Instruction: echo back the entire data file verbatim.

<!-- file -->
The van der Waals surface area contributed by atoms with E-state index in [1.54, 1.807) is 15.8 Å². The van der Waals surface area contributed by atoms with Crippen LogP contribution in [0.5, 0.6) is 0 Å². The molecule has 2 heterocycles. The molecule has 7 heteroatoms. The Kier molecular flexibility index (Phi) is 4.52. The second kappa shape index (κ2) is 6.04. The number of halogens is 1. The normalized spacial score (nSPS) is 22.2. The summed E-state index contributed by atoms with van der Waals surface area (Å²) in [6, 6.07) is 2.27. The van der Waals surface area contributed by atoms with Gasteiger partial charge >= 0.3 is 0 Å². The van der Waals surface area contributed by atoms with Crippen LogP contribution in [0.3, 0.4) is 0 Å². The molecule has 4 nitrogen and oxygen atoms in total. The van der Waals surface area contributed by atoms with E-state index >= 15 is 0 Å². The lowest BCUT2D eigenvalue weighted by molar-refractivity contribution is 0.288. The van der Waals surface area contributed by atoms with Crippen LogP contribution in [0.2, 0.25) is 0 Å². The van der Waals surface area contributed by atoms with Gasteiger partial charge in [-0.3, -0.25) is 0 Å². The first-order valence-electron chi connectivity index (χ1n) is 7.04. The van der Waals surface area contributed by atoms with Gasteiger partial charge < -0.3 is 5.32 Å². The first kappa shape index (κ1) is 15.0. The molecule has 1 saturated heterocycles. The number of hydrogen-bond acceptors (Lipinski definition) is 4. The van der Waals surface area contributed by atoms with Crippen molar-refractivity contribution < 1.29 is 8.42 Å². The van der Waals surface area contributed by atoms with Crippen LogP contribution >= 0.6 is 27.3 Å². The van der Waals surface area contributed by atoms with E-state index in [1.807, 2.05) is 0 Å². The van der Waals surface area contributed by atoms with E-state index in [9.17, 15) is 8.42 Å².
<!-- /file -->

The van der Waals surface area contributed by atoms with E-state index in [1.54, 1.807) is 15.8 Å². The van der Waals surface area contributed by atoms with Crippen LogP contribution in [0.5, 0.6) is 0 Å². The molecule has 2 heterocycles. The molecule has 7 heteroatoms. The Kier molecular flexibility index (Phi) is 4.52. The second kappa shape index (κ2) is 6.04. The number of halogens is 1. The normalized spacial score (nSPS) is 22.2. The summed E-state index contributed by atoms with van der Waals surface area (Å²) in [6, 6.07) is 2.27. The van der Waals surface area contributed by atoms with Gasteiger partial charge >= 0.3 is 0 Å². The van der Waals surface area contributed by atoms with Crippen LogP contribution in [0.3, 0.4) is 0 Å². The molecule has 4 nitrogen and oxygen atoms in total. The van der Waals surface area contributed by atoms with E-state index >= 15 is 0 Å². The lowest BCUT2D eigenvalue weighted by molar-refractivity contribution is 0.288. The van der Waals surface area contributed by atoms with Crippen LogP contribution in [0.2, 0.25) is 0 Å². The van der Waals surface area contributed by atoms with Gasteiger partial charge in [-0.3, -0.25) is 0 Å². The first-order valence-electron chi connectivity index (χ1n) is 7.04. The van der Waals surface area contributed by atoms with Gasteiger partial charge < -0.3 is 5.32 Å². The first kappa shape index (κ1) is 15.0. The molecule has 1 saturated heterocycles. The number of hydrogen-bond acceptors (Lipinski definition) is 4. The van der Waals surface area contributed by atoms with Crippen molar-refractivity contribution < 1.29 is 8.42 Å². The van der Waals surface area contributed by atoms with Crippen LogP contribution >= 0.6 is 27.3 Å². The van der Waals surface area contributed by atoms with E-state index in [1.807, 2.05) is 0 Å². The van der Waals surface area contributed by atoms with E-state index in [9.17, 15) is 8.42 Å².